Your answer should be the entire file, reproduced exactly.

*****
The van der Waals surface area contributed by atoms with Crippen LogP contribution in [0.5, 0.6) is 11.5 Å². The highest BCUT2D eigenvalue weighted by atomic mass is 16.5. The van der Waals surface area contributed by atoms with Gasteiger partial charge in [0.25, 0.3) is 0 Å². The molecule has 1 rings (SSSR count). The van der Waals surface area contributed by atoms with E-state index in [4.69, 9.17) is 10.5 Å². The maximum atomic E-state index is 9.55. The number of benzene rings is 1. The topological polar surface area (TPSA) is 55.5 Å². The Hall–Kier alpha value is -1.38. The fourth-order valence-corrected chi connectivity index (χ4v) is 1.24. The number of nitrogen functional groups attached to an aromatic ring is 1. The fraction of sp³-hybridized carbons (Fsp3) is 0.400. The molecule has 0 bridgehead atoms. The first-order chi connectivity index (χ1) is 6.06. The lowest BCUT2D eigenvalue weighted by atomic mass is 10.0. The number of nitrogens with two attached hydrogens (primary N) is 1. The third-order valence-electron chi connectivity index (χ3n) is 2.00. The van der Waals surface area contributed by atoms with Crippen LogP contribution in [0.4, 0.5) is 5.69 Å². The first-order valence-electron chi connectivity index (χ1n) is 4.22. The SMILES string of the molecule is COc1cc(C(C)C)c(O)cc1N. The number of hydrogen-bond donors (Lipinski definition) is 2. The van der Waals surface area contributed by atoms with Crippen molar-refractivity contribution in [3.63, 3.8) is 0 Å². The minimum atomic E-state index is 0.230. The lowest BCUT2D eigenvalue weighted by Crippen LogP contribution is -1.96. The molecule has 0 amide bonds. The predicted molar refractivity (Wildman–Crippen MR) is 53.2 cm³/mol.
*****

The van der Waals surface area contributed by atoms with Crippen LogP contribution in [0.5, 0.6) is 11.5 Å². The highest BCUT2D eigenvalue weighted by atomic mass is 16.5. The van der Waals surface area contributed by atoms with Gasteiger partial charge in [0.25, 0.3) is 0 Å². The molecule has 1 rings (SSSR count). The van der Waals surface area contributed by atoms with E-state index in [4.69, 9.17) is 10.5 Å². The maximum atomic E-state index is 9.55. The number of benzene rings is 1. The topological polar surface area (TPSA) is 55.5 Å². The Hall–Kier alpha value is -1.38. The fourth-order valence-corrected chi connectivity index (χ4v) is 1.24. The number of nitrogen functional groups attached to an aromatic ring is 1. The fraction of sp³-hybridized carbons (Fsp3) is 0.400. The molecule has 0 bridgehead atoms. The first-order chi connectivity index (χ1) is 6.06. The lowest BCUT2D eigenvalue weighted by atomic mass is 10.0. The number of nitrogens with two attached hydrogens (primary N) is 1. The third-order valence-electron chi connectivity index (χ3n) is 2.00. The van der Waals surface area contributed by atoms with Crippen LogP contribution in [0.4, 0.5) is 5.69 Å². The first-order valence-electron chi connectivity index (χ1n) is 4.22. The SMILES string of the molecule is COc1cc(C(C)C)c(O)cc1N. The number of hydrogen-bond donors (Lipinski definition) is 2. The van der Waals surface area contributed by atoms with Crippen molar-refractivity contribution in [3.63, 3.8) is 0 Å². The minimum atomic E-state index is 0.230. The lowest BCUT2D eigenvalue weighted by Crippen LogP contribution is -1.96. The molecule has 0 amide bonds. The predicted molar refractivity (Wildman–Crippen MR) is 53.2 cm³/mol.